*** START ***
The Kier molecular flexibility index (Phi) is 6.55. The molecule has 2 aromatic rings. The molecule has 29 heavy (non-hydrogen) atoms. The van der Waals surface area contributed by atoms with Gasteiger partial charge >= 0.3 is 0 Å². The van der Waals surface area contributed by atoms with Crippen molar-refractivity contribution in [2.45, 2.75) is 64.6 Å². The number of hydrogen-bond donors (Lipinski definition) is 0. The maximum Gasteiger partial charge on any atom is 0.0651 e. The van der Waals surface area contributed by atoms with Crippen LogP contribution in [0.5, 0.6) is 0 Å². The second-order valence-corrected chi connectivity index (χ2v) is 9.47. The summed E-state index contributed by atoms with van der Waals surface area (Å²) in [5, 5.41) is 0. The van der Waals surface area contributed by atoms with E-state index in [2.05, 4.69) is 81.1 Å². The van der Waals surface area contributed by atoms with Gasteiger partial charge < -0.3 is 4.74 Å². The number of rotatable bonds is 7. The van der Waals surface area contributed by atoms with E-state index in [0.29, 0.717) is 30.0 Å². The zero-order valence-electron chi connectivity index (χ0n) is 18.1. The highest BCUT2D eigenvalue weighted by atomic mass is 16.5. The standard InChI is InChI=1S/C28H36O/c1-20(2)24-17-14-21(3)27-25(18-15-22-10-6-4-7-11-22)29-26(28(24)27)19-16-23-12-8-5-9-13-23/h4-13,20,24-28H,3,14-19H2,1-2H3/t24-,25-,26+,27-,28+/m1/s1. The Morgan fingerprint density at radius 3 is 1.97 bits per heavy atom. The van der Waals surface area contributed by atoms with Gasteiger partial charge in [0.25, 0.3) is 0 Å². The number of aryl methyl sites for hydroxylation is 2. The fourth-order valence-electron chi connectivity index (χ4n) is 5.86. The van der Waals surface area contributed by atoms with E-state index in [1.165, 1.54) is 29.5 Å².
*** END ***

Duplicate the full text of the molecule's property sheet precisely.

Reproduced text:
The Kier molecular flexibility index (Phi) is 6.55. The molecule has 2 aromatic rings. The molecule has 29 heavy (non-hydrogen) atoms. The van der Waals surface area contributed by atoms with Gasteiger partial charge >= 0.3 is 0 Å². The van der Waals surface area contributed by atoms with Crippen molar-refractivity contribution in [2.45, 2.75) is 64.6 Å². The number of hydrogen-bond donors (Lipinski definition) is 0. The maximum Gasteiger partial charge on any atom is 0.0651 e. The van der Waals surface area contributed by atoms with Crippen LogP contribution in [0.5, 0.6) is 0 Å². The second-order valence-corrected chi connectivity index (χ2v) is 9.47. The summed E-state index contributed by atoms with van der Waals surface area (Å²) in [5, 5.41) is 0. The van der Waals surface area contributed by atoms with E-state index in [2.05, 4.69) is 81.1 Å². The van der Waals surface area contributed by atoms with Gasteiger partial charge < -0.3 is 4.74 Å². The number of rotatable bonds is 7. The van der Waals surface area contributed by atoms with E-state index in [0.29, 0.717) is 30.0 Å². The zero-order valence-electron chi connectivity index (χ0n) is 18.1. The highest BCUT2D eigenvalue weighted by atomic mass is 16.5. The standard InChI is InChI=1S/C28H36O/c1-20(2)24-17-14-21(3)27-25(18-15-22-10-6-4-7-11-22)29-26(28(24)27)19-16-23-12-8-5-9-13-23/h4-13,20,24-28H,3,14-19H2,1-2H3/t24-,25-,26+,27-,28+/m1/s1. The Morgan fingerprint density at radius 3 is 1.97 bits per heavy atom. The van der Waals surface area contributed by atoms with Gasteiger partial charge in [0.25, 0.3) is 0 Å². The number of aryl methyl sites for hydroxylation is 2. The fourth-order valence-electron chi connectivity index (χ4n) is 5.86. The van der Waals surface area contributed by atoms with E-state index in [1.165, 1.54) is 29.5 Å².